Leave a Reply

Fertilizer Stories

FertilizerFall Fertility 2014: Forecasting Fertilizer Use
September 7, 2014
Great crops this year have tapped the soil, and fall work is definitely called for, but how challenging will that get? Read More
Aerial view of the West Fertilizer explosion site
FertilizerFertilizer Companies Blame City For West, TX, Explosion
August 6, 2014
El Dorado Chemical Co. and CF Industries contend the city failed to properly train the first responders and had insufficient protocols in place to battle the April 17, 2013, blaze at West Fertilizer Co. that triggered the explosion. Read More
FertilizerThe Fertilizer Institute: New President, Renewed Energy
February 3, 2014
Chris Jahn relishes the opportunity to lead the organization through the challenging times ahead. Read More
FertilizerA New Cycle For Fertilizer Demand
January 2, 2014
Changes in the corn market could have a major impact on the crop nutrients sector in 2014, say experts. Read More

Top 100 Articles

CropLife 100CHS: Driving Momentum To Help Farmer-Owners Grow
December 11, 2014
CHS Inc., the nation’s leading farmer-owned cooperative and a global energy, grains and foods company, must capture new opportunities to Read More
CropLife 100BRANDT, Verdesian Ink Distribution Agreement
December 9, 2014
The agreement grants BRANDT the exclusive right to sell and market Verdesian’s patented Steric chemistry in the Turf and Ornamental and eastern U.S. ag markets under the BRANDT Reaction product line name. Read More
CropLife 100CropLife 100: The Colors Of Custom Application
December 5, 2014
Although many color spray rigs are in the yards of the nation’s top ag retailers, the majority of them still come in only a few shades. Read More
CropLife 100Pinnacle Invests In Meridian Agriculture Distribution
December 4, 2014
Meridian will provide retailers with supplier-branded products and numerous opportunities to differentiate themselves from their competitors. Read More
CropLife 100CropLife 100: Entering A New Seed Era
December 4, 2014
The seed category has been re-vitalized during the past few years, and more good news (and varieties) are headed the industry’s way in 2015. Read More
CropLife 100CropLife 100: The Depressed State Of Fertilizer
December 3, 2014
Following downright giddy growth earlier this decade, fertilizer sales have fallen back down to earth the past two years. Read More

Latest News

Seed/BiotechKaren Arthur Joins AgriThority As Seed Treatment Produc…
December 19, 2014
Prior to joining AgriThority, Arthur directed research and development programs, overseeing laboratory and field research, to build the Valent U.S.A. seed treatment portfolio. Read More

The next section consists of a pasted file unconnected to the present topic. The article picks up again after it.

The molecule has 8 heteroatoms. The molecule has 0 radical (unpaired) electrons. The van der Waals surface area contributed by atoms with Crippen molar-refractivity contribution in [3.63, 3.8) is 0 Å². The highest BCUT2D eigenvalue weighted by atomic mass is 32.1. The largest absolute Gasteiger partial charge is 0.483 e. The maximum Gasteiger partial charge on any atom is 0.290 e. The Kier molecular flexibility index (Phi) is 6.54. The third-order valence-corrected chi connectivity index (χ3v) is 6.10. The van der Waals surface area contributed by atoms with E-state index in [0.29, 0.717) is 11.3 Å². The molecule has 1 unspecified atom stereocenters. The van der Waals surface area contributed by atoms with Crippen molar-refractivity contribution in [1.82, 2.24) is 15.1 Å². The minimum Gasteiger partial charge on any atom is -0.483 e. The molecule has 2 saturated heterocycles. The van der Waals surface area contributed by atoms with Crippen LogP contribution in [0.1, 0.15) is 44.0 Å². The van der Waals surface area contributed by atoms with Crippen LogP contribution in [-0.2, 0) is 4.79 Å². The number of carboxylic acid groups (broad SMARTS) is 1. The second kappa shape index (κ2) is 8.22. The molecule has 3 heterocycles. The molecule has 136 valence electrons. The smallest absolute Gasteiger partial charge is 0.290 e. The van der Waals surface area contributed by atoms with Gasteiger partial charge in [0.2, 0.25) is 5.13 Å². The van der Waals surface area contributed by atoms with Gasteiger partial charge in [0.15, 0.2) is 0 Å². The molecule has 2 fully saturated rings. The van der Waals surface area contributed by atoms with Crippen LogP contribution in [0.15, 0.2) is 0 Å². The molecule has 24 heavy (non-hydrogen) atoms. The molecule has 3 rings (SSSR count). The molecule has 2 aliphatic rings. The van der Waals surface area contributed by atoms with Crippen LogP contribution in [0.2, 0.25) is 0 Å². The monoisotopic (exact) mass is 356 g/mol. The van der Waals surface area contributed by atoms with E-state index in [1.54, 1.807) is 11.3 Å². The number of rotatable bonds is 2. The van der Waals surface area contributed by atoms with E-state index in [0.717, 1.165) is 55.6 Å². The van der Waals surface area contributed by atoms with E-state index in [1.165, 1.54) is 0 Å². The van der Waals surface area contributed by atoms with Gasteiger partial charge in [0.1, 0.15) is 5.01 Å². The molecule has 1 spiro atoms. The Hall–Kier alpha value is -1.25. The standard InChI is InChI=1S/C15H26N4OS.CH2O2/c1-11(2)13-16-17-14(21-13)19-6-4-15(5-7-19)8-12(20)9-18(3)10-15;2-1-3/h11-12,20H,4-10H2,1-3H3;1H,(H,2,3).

EquipmentJohn Deere To Sell Crop Insurance Business
December 19, 2014
Deere & Co. has reached a definitive agreement to sell its crop insurance business, subject to regulatory approval, to Farmers Mutual Hail Insurance Co. of Iowa. Read More
Crop InputsNufarm Fills Regulatory VP Position
December 18, 2014
Nufarm announced today that Rob Schwehr has been promoted to the position of Vice President of Innovation & Regulatory Affairs for Nufarm Americas. Read More
Seed/BiotechReport: China Approves Viptera Corn, U.S. Officials Awa…
December 17, 2014
Chinese authorities have informed some agriculture industry officials the government has approved U.S. imports of a type of genetically modified corn developed by Syngenta. Read More
FertilizerMonty’s Plant Food Brings In New Sales Rep
December 16, 2014
Monty's Plant Food Company has hired Warren Kearns as its newest Sales Representative for the South Carolina area. Read More
EquipmentHagie Wins 2014 CropLife IRON Product Of The Year Award
December 15, 2014
The self-propelled sprayer maker has a hit on its hands with the new STS Series model. Read More
Syngenta
Seed/BiotechSyngenta Sees China Approving Contentious GMO Corn Soon
December 15, 2014
Syngenta will make an announcement when it receives official documentation from China that Agrisure Viptera corn, known as MIR 162, has been cleared for import. Read More
Crop InputsVerdesian Life Sciences Names Vice President Of Communi…
December 15, 2014
Amy Bugg will oversee the execution of all promotional strategies for the corporate brand and the complete product portfolio. Read More
StewardshipFarmers, Retailers Attend 4R Certification 4U Workshop
December 15, 2014
More than 160 farmers and ag retailer attended the “4R Certification 4U” workshop December 12 to learn more about the 4Rs of nutrient stewardship, water quality research in the area and cost-sharing opportunities. Read More
Matt Hopkins10 Best New Agriculture Apps For 2015
December 15, 2014
These new agriculture apps are certain to help ag professionals do their jobs more efficiently in 2015 and beyond. Read More
ManagementARA Learnings, Retail Buying Intentions: Welcome To Cro…
December 12, 2014
This informal video program puts news and events effecting retailers into context, and features Editors Paul Schrimpf and Eric Sfiligoj. Read More
Seed/BiotechMonsanto Herbicide-Tolerant Technology Closer To Commer…
December 12, 2014
The final EIS moves Monsanto one step closer to the introduction of Bollgard II XtendFlex cotton and Roundup Ready 2 Xtend soybeans, paving the way to provide access to dicamba-tolerant soybeans and cotton. Read More
Seed/BiotechUSDA Issues Final Environmental Impact Statement On Her…
December 12, 2014
The USDA Animal and Plant Health Inspection Service (APHIS) is issuing a final environmental impact statement on varieties of cotton and soybeans that have been genetically engineered for resistance to several herbicides, including the one known as dicamba. Read More
CropLife 100CHS: Driving Momentum To Help Farmer-Owners Grow
December 11, 2014
CHS Inc., the nation’s leading farmer-owned cooperative and a global energy, grains and foods company, must capture new opportunities to Read More
LegislationARA Applauds CFATS Passage Prior To Holiday Adjournment
December 11, 2014
The streamlined bill provides a four-year authorization of the CFATS program and guidance to DHS on key issues of chemical facility security Read More
Seed/BiotechBayer CropScience’s ILeVO Approved By EPA
December 11, 2014
EPA has approved ILeVO, the only seed treatment that protects the root system against infections caused by the Sudden Death Syndrome fungus and has activity against dangerous nematodes. Read More
Biologicals in Emerging Markets Map.
Crop InputsBiocontrols Could Quadruple By 2025; Will Regulators Pl…
December 11, 2014
The European experience with GMOs offers caution — and a promise — for biologicals. Read More
Crop InputsBASF Donates $75,000 To Feeding America
December 10, 2014
The donation will support Feeding America’s National Produce Program, an initiative that helps with planning, transportation and logistics to ensure fresh produce deliveries to the 200 member food banks around the country. Read More